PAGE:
Spain is a country of absorbing diversity, visible in its people, landscape, and astounding history. Each region of Spain could easily be considered an independent country, as the northern green landscapes contrast significantly with the southern mountainous and arid landscapes. The food in Spain is equally varied, and provides yet another exciting aspect to your experience!
No matter where in Spain you’d be looking to relocate to, Spanish Homes can help you find the abode of your dreams. From stunning villas on the coast to homely apartments, we have a wide range of properties available for sale.
Known as the Museo del Portlligat, Dalí’s house in Cadaqués holds a special surprise for its visitors. This is the house Salvador Dalí designed and shared with his partner and muse Gala, between 1930-1982. Over the course of the forty years, Dalí and his wife expanded and redesigned the house to a series of irregular and unique spaces. Each space has its own individual concept, and every room looks out onto the Portlligat bay which Dalí used to paint many times.
Tarragona reveals the essence of the Mediterranean, and it embodies everything that there is to love about the coast of Spain! Having been recognized as a World Heritage Site, Tarragona receives over 4 million visitors every year. The town is brimming with history as it was one of the most important cities in the Roman Empire.
Here, visitors can dine under the vaults of the Roman circus, and wander around the charming alleys of the historic quarter. Tarragona is a true patrimony of historic monuments and locations from Roman, medieval and modern eras. But it is also a town made of people, of human stories, and small moments.
Spain is becoming increasingly popular for Mediterranean cruise departures and stopovers. More and more people are choosing to spend several days in Spain's Mediterranean towns and cities at the beginning or the end of their cruises, as they are destinations with a lot to offer within culture, art, culture, premium beaches and mouth-watering gastronomy.
Cueva de Nerja is a 4km long underworld heaven! This is the longest and largest stalactite in the world, with a height of 33 metres and a 42 feet-long base in the Cataclysm Chamber.
The Nerja Caves were discovered in 1959 by a group of five local residents who were bat hunting in la Mina cave. After a panel of experts determined the value of the discovery, this place had to be shown to the whole world!
The caves, however, have the upper and lower galleries that were discovered by the public in 1960 and 1969 but remained closed to the public. Stone Age hunters’ paintings were also found in the caves, helping the Spanish Government to declare them as a Heritage of Cultural Interest, in 1985.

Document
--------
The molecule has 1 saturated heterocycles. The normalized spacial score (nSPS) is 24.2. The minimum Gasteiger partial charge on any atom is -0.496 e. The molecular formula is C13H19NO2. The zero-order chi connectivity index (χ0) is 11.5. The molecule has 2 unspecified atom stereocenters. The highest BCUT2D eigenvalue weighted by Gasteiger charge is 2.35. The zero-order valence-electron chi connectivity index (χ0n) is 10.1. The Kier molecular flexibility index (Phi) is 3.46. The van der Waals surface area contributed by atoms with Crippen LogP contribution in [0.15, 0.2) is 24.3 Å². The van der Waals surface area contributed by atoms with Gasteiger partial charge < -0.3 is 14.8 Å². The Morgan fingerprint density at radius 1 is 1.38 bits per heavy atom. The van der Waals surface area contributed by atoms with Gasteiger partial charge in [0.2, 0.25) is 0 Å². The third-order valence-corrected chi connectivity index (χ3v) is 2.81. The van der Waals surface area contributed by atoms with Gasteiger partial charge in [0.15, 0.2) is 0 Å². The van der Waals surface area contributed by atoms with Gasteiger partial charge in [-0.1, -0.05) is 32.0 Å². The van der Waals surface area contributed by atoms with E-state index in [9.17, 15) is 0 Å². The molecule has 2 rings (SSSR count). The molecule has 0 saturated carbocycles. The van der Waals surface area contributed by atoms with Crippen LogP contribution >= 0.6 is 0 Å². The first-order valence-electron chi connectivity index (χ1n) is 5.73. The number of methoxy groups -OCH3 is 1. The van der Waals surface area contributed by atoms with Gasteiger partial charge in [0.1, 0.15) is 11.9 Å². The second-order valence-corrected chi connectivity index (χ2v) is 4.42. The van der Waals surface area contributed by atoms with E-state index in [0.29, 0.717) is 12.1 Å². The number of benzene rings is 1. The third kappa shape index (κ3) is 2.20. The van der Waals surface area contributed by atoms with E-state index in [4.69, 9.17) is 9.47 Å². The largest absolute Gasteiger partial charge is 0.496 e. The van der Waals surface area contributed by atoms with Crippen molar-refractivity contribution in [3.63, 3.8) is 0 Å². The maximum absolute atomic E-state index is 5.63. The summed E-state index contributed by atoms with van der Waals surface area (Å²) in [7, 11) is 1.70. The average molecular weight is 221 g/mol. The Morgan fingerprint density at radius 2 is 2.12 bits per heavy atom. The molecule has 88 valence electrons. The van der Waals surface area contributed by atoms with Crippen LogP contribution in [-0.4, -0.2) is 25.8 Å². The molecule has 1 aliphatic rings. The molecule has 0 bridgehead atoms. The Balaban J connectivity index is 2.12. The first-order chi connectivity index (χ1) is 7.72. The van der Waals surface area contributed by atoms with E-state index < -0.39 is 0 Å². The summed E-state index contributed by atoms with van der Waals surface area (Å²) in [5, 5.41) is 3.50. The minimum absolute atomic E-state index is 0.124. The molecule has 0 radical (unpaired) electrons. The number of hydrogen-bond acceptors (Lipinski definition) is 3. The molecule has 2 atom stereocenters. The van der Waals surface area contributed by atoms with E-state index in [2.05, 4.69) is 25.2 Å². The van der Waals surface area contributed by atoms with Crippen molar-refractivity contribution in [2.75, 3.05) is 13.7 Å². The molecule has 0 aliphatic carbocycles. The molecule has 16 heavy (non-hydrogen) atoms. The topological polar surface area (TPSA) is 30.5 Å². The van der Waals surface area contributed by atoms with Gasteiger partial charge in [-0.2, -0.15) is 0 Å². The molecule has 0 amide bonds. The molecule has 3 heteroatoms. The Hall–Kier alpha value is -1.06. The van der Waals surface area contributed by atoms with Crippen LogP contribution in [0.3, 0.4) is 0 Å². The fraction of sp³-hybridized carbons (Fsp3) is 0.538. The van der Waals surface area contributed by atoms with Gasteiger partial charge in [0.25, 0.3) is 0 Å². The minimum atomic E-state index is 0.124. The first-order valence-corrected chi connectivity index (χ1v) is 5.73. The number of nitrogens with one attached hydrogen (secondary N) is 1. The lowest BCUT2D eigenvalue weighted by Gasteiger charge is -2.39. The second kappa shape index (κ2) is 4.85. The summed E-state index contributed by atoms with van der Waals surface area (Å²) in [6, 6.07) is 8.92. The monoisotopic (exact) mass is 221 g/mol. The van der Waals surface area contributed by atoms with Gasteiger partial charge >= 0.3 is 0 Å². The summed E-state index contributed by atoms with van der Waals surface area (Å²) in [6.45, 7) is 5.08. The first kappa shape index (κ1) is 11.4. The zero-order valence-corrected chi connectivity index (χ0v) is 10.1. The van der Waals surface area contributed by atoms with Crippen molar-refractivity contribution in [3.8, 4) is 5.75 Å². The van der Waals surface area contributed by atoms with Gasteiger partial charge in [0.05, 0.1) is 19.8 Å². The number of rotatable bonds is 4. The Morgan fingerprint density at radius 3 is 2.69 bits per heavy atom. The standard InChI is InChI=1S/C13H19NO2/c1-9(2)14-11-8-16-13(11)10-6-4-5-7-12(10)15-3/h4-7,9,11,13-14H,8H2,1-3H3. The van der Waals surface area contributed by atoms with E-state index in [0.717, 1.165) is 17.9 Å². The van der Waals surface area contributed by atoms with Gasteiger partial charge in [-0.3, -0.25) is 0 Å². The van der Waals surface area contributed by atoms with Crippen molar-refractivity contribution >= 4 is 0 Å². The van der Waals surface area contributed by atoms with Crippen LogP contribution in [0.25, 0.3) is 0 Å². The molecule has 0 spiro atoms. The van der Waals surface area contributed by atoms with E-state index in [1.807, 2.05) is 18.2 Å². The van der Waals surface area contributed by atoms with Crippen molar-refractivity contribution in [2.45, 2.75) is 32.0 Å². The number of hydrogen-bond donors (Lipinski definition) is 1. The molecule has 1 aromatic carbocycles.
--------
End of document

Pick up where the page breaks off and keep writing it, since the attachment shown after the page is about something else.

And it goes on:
Being the most populated city in the Costa Tropical region, Motril gathers a mix of culture, history and architectural beauty. There are several landmarks, and religious monuments to visit. In the city centre, you can find the Colegiata de Mortil, built over the Mayor mosque in the beginning of the 16th century, it mixes several architectural styles from Gothic to Baroque. Its impotence reminds the visitor that it once had a defensive purpose.
Nuestra Señora de la Cabeza might be considered the most emblematic church in Motril. Take a look at the altarpiece and the dressing room of the Virgin, the work of Manuel González Ligero. It keeps a carving of the Virgin that dates from the 16th century. In the following century, the hermitage became a Franciscan convent. From the viewpoint, you can enjoy a wonderful panoramic view of the city.
Morella is a charismatic hilltop town in Costa del Azahar, built mostly inside its medieval castle’s walls. Inside these walls, you’ll find yourself immersed in a maze of narrow streets, alleyways and steep steps, which form part of one of the oldest inhabited towns in Spain.
If you chose to live in Morella, the Basilica de Santa Maria Mayor is a must-see landmark. A church built in the Gothic architectural style, boasting two elaborate sculpted doorways and a unique raised choir that can only be accessed by an intricate spiral staircase. We also advise you to visit the Tiempo de Historia Museum, which outlines the town’s history. Finally, it’s inescapable to visit the castle, which overlooks the town from the respectful height of 1,072 metres above sea level. Built by the Moors in the 13th century on the side of earlier fortresses of Iberian and Roman origin, this castle has seen many battles throughout the centuries.